Artist’s Kid Share program helps children worldwide

Zambian schoolchildren with Vermont artist Kristina Applegate display work for the book, “I Am Zambian — Who Am I?” that they produced together. PROVIDED PHOTO

Zambian schoolchildren with Vermont artist Kristina Applegate display work for the book, “I Am Zambian — Who Am I?” that they produced together. PROVIDED PHOTO

EAST MONTPELIER — A Vermont artist has taken a local school program worldwide to empower children to express themselves in printed books through art and storytelling.

Kristina Applegate started the Kids Share book project in 2008 at Union Elementary School in Montpelier and has since exported the program to schools in Central America, Asia and Africa. Closer to home, Applegate was asked to bring healing help to the children of Sandy Hook Elementary School in Newtown, Connecticut, after the massacre of 20 children and six school staff members in 2014.

Her work has led to national recognition, awards and partnerships to promote the power of participation in publishing for some of the world’s poorest children.

Applegate grew up living with her parents in Iran in the mid-1970s and studied at The Art Institute of Boston. She went on to create illustrations for Beacon Press and Scholastic Publishing, and for Microsoft during the digital illustration boom. She also created illustrations for Celestial Seasonings’ Wellness Teas, and a greeting card line she sold to Caravan International in the late 1990s. Her inspiration for paper art projects and books with schoolchildren was inspired by Eric Carle, the author and illustrator of “Very Hungry Caterpillar.”

Applegate, who lives in the tiny hamlet of Adamant, has worked in Vermont for 20 years with former Union Elementary school teachers Roger Crowley and Newton Baker, and Main Street Middle School teacher Windy Kelley, to produce her popular Kids Share art books.

Applegate started Kids Share with her former husband while living on a farm in East Roxbury.

In 2007, she met Crowley and Baker at Capitol Grounds coffee house in Montpelier where she had a paper art piece of Jerry Garcia that was being auctioned to raise money for the elementary school in Roxbury.

“They started chatting with me, and said my artwork was quite good, and they asked me if I had ever thought of teaching children how to work with paper art,” Applegate said. “I said I had teaching experience and thought about teaching children, and how I would really like to blend my art, teaching and story writing. We came up with the name of Kids Share Workshops together.”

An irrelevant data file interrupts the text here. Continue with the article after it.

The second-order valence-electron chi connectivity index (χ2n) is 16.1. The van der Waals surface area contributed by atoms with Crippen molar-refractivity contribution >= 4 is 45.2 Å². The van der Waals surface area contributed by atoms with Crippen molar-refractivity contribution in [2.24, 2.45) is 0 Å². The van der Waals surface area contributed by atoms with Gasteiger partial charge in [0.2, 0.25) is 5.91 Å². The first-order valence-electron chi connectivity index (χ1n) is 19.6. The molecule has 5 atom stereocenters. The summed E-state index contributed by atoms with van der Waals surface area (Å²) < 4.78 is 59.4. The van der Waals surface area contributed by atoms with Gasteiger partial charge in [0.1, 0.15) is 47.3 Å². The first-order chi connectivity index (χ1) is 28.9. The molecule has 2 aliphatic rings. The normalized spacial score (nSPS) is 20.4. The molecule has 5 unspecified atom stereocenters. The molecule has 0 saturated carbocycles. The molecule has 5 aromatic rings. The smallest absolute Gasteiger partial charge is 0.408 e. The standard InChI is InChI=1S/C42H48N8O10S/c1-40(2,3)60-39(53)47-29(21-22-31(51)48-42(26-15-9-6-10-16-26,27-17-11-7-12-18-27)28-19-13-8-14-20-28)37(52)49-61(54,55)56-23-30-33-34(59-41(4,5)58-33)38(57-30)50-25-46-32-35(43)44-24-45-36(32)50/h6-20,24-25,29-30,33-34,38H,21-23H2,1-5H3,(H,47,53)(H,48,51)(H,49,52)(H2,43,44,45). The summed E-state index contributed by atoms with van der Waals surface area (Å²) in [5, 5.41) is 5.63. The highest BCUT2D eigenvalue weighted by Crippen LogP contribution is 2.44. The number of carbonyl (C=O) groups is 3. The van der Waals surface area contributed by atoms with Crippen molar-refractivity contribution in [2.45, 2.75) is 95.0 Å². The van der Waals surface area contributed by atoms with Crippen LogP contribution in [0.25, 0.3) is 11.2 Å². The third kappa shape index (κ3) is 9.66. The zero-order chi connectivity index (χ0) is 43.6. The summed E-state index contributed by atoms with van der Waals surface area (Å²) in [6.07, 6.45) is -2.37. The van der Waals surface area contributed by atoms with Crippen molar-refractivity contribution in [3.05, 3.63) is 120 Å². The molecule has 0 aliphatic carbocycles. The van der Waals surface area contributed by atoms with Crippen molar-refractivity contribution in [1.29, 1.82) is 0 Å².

It led to a meeting with Montpelier teacher Windy Kelley, and they spent a month putting a program together that led to published book projects of student artwork and storytelling.

From those early beginnings, Applegate then connected with Tibetan schoolchildren in India who worked on a co-production with students at Union Elementary, and also students at Thatcher Brook Elementary School in Waterbury. A second book from that project two years later led to a Bridge to Understanding Award for cross-cultural sharing from the United States Board on Books for Young People in 2010.

Applegate used $1,000 of award money from USBBY, $12,000 of her own money and a contract with Partners of the Americas and Green Mountain Coffee Roasters, to launch new Kid Share cross-cultural book projects with schoolchildren in Vermont and Nicaragua in 2010, Guatemala in 2011, and Costa Rica in 2012.

Following the workshop in Costa Rica and Oregon, Applegate was contacted by the Sandy Hook Foundation, in Dec. 2012.

“Three months after Sandy Hook, I was working with kids that had really been traumatized by the whole event,” Applegate said. “We had social workers, art therapists and psychotherapists involved, and all of a sudden Kids Share was launched into a new area within child protection. I was one of two children’s organizations that was allowed to come in and work with the community.”